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Why I Left Swarthmore

in Op-Eds/Opinions by

I was studying for finals in Cornell basement when the email came. It was one of 50 emails I received every day, but this one was different. Almost afraid to click on it, my fight-or-flight response kicked in as my heart raced faster and my body tensed up as if I were about to take an organic chemistry final. After a few seconds, I finally clicked on the link:

“Congratulations! It is my pleasure to offer you admission…”                                      

I wanted to scream but instead let out the smallest squeal, quickly remembering that I was in a library. After a weird look from a student sitting near me, I calmed myself down and kept reading.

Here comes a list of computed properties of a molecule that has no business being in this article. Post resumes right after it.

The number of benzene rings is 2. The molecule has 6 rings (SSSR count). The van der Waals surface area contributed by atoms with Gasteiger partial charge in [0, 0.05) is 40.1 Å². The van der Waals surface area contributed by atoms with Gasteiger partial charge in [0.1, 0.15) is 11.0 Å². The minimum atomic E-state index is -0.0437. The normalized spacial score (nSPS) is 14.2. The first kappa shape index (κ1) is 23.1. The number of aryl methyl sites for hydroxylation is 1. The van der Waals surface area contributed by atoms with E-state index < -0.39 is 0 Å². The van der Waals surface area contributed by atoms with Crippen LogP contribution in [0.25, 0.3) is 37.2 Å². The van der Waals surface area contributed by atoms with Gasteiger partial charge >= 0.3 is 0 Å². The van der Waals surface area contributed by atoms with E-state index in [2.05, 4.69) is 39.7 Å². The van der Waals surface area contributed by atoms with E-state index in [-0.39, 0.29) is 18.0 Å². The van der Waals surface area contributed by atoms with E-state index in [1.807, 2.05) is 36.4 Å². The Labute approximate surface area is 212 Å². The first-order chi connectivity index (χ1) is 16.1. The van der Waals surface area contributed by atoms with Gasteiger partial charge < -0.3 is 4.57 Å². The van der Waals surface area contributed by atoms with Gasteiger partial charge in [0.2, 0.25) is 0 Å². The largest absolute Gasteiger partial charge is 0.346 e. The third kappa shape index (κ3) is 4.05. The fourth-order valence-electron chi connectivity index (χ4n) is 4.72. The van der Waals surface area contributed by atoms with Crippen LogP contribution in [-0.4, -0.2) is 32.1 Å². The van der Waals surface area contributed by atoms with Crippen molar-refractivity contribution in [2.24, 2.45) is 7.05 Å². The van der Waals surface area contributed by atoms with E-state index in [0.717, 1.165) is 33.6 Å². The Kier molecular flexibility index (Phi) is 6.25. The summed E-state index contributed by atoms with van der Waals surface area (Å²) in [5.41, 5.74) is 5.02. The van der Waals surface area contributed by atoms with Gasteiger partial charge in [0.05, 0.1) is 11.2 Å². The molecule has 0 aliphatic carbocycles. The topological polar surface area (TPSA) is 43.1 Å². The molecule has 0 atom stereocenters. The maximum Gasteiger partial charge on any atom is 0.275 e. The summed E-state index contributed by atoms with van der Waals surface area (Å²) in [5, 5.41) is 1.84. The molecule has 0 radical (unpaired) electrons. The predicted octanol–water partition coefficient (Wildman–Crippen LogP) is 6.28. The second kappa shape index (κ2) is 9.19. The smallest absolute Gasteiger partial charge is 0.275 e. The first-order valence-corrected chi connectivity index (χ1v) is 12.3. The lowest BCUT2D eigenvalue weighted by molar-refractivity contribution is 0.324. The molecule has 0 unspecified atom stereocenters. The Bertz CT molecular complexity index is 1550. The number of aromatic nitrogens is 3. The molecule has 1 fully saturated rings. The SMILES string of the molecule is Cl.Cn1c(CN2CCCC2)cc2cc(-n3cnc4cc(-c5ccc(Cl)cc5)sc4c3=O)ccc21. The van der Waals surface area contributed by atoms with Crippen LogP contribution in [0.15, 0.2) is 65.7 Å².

I had been accepted into Brown University, where I am now.

That acceptance letter made me feel happier than I had in awhile, maybe even that whole year. The funny thing is, that feeling of happiness was all too familiar. I had felt almost the same way when I got into Swarthmore. Actually, I was even more excited about my acceptance to Swarthmore because college decisions felt like a much bigger deal back then. So what changed, and why did I leave Swarthmore?

Maybe my high expectations of Swarthmore had something to do with it. I loved the idea of going to Swarthmore and looked forward to it more and more during my gap year. But a few weeks after arriving on campus, the initial excitement wore off, and I started to realize that Swarthmore really wasn’t the perfect place for me.